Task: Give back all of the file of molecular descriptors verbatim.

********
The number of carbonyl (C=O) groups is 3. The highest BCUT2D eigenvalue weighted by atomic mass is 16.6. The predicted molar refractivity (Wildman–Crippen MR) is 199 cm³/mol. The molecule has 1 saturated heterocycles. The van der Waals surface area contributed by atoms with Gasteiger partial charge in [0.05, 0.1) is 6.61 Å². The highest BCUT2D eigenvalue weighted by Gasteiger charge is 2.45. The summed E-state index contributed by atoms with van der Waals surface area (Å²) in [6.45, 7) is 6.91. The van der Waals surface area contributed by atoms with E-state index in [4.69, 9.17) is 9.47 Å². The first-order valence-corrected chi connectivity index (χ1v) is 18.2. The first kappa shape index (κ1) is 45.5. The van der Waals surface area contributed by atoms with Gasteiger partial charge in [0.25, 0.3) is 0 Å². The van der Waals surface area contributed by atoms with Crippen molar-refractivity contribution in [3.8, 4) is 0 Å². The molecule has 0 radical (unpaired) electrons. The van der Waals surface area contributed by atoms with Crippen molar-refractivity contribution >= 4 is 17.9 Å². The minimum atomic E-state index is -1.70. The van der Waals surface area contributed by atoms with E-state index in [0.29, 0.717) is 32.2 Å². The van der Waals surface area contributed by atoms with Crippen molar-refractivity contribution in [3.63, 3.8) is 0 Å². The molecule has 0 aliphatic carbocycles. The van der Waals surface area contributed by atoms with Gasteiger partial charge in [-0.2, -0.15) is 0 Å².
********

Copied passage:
The number of carbonyl (C=O) groups is 3. The highest BCUT2D eigenvalue weighted by atomic mass is 16.6. The predicted molar refractivity (Wildman–Crippen MR) is 199 cm³/mol. The molecule has 1 saturated heterocycles. The van der Waals surface area contributed by atoms with Gasteiger partial charge in [0.05, 0.1) is 6.61 Å². The highest BCUT2D eigenvalue weighted by Gasteiger charge is 2.45. The summed E-state index contributed by atoms with van der Waals surface area (Å²) in [6.45, 7) is 6.91. The van der Waals surface area contributed by atoms with E-state index in [4.69, 9.17) is 9.47 Å². The first-order valence-corrected chi connectivity index (χ1v) is 18.2. The first kappa shape index (κ1) is 45.5. The van der Waals surface area contributed by atoms with Gasteiger partial charge in [0.25, 0.3) is 0 Å². The van der Waals surface area contributed by atoms with Crippen molar-refractivity contribution in [3.8, 4) is 0 Å². The molecule has 0 radical (unpaired) electrons. The van der Waals surface area contributed by atoms with Crippen molar-refractivity contribution >= 4 is 17.9 Å². The minimum atomic E-state index is -1.70. The van der Waals surface area contributed by atoms with E-state index in [0.29, 0.717) is 32.2 Å². The van der Waals surface area contributed by atoms with Crippen molar-refractivity contribution in [3.63, 3.8) is 0 Å². The molecule has 0 aliphatic carbocycles. The van der Waals surface area contributed by atoms with Gasteiger partial charge in [-0.2, -0.15) is 0 Å².